Chinese people have a unique view on food since ancient times. We believe the seasonal changes directly affect our health. From spring warmth, summer heat, autumn dryness and winter coldness, we derive the longevity principles of sowing in spring, growing in summer, harvest in autumn and restoration in winter. Similar to the Yin and Yang concept, we should choose the right food in each season to complement the natural forces of that season, and to replenish the loss of nutrients. This is the Chinese naturopathic system called "Echoing with the Nature".
Spring : From the Arrival of Spring (in the first month of Chinese calendar) to Ching Ming (in the third month of the Chinese calendar), the warm weather wakes up the whole world from the winter. We might have dry lips and tongue in this season and drinking fruit juice or eating vegetables helps replenish the water lost. Spring is believed to be a period of heightened Yang energy, when everything blooms. Greasy, spicy and deep fried food should be avoided as it tends to boost Yang energy further. From the perspective of Chinese medicine, Qi (vital energy) of liver easily loses control in spring and causes dizziness.
Hence, consumption of food supplementing the liver, say, sweet food is recommended while refraining from eating too much sour food.
Do's in spring recipes : Chinese chives, lily bulk, Chinese wolfberry leaves, pea sprouts, leeks.
Don'ts: Lamb, quail, cinnamon, star aniseed, onion, Sichuan peppercorn, stir fried soy beans, uncooked spring onion.
Summer starts in the 4 th month of the Chinese calendar. Under the rising temperature, our bodies are especially prone to accumulated Heat and Dampness. The high metabolic rate causes much perspiration, at the expense of Qi (vital energy) and body fluid. The ida drink in summer should clear Heat, benefit Qi, promote body fluid secretion and quench thirst. When feeling fatigue and low in energy or having poor appetite and deterioration of the sense of taste in summer, do not eat greasy, spicy deep fried food. During menstruation period, women should refrain from eating uncooked food that is Cold in nature.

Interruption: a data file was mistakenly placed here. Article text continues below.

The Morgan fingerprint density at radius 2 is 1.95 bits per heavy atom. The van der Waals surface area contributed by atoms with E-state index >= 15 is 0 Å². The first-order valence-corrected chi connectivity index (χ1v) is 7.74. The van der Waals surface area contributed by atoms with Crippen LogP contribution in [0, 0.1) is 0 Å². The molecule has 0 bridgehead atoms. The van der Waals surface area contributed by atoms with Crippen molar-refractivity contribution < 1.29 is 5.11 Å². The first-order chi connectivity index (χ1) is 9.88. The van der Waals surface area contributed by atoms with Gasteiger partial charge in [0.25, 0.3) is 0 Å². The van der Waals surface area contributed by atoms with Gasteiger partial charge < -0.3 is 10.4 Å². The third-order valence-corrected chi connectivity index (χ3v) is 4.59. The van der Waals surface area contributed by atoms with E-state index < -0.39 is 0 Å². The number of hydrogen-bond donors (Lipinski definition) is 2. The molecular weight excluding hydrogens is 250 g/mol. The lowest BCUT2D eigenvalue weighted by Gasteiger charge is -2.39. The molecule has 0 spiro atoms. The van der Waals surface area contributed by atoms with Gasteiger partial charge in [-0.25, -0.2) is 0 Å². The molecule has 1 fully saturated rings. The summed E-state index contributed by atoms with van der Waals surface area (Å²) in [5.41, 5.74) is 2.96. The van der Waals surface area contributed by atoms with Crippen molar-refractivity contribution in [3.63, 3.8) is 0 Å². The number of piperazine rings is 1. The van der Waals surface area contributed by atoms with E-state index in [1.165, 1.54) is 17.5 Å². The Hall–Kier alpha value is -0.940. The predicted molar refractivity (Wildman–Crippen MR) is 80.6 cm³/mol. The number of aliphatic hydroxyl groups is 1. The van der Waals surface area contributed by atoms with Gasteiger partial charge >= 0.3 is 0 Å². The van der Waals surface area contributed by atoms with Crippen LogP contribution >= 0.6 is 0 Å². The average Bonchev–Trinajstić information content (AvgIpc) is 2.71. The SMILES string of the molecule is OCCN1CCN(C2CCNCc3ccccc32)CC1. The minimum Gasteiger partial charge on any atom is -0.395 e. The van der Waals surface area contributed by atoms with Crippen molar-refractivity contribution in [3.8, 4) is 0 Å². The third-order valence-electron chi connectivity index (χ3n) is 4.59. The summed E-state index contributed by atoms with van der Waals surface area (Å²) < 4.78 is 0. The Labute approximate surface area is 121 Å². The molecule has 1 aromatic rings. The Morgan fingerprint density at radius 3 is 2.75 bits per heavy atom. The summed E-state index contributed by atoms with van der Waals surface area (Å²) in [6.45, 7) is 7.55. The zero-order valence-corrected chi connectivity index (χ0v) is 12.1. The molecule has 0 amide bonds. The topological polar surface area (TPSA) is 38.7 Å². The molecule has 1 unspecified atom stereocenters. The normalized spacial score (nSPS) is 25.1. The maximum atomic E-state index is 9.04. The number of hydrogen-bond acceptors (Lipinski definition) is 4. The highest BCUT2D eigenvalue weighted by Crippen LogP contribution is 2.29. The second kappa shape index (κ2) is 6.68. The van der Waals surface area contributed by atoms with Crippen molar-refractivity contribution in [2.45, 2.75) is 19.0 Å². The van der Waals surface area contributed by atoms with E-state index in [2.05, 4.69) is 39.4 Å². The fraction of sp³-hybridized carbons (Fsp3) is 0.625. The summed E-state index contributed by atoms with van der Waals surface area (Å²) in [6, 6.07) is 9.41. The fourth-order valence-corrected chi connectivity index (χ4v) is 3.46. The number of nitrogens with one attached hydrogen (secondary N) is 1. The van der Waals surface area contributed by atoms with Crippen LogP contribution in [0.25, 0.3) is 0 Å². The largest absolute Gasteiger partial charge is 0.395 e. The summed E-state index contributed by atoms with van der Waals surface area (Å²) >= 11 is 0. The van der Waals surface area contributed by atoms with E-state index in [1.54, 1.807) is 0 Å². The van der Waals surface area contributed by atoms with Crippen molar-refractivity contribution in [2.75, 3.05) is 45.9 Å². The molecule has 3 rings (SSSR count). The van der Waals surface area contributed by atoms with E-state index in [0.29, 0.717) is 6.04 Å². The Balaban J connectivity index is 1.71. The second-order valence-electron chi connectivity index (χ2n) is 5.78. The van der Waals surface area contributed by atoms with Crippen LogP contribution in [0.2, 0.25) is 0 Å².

Do's in summer recipes: White lentils, mung beans, pear, watermelon, dark plum, sugar cane, strawberries, mulberries, grapes, coconut milk, lemon, watermelon peel. Persimmons, pineapples, water chestnuts, bitter melon, winter melon, hairy gourd, sweet potato, snake melon, cucumber, tomato, Chinese spinach, straw mushrooms, lotus roots, Chinese wolfberry leaves.
Don'ts: Lamb, longan, dried longan, lychee, Chinese chive, onion, kale, Sichuan peppercorns, cinnamon, stir fried peanuts, stir fried cucumber, cold rice crackers, cold congee, cold rice.
Weather turns cool drastically in autumn, yet the unstable weather might lead to fluctuating temperatures. Plants start wilting and the atmosphere turns dry. Although it feels hot at times in autumn, cold fruit and melons are not recommended as they harm the spleen and stomach. The coldness and dryness in autumn makes us thirsty, causes low volume of urine and dry stool. Good autumn food should stimulate body fluid secretion, benefit Yin and moisturize the body. Qi of the lungs are especially prone to Heat-dryness attach and giving rise to sore throat. Food like lotus seeds, white fungus and dates work best to supplement the body without causing Heat accumulation.
Do's in autumn recipes: lily bulk, lotus seeds, white lentils, lotus roots, caltrop nuts, chestnuts, walnuts, white fungus, swallow nest, peanuts, red dates, snake, yellow eel, Chinese wolfberry leaves.
Don'ts - watermelon, cantaloupe, uncooked cucumber, eggplant, persimmon, banana, mung beans, chilies, stir fried peanuts, pop corn, star aniseeds, lamb.
The cold weather and slow metabolic rate means that replenishment of nutrients for the spleen and stomach is especially important. Use care in choosing supplements according to your body predisposition. Those with blood-asthenia should eat supplements that promote blood cell formation; those with Qi-asthenia should choose Qi-supplementary food; those who suffer from general body debility should eat food that moisturizes and benefits the central energy. Food of cold nature and uncooked or refrigerated food should be avoided as they harm the internal organs.
Do's : lamb, beef, dates, lotus seeds, white wine, ginseng, cinnamon.
Don'ts: clams, conches, crabs, snails, mung beans, uncooked melon and fruit, banana, persimmon, black flossy moss, iced beer, American ginseng, mint.
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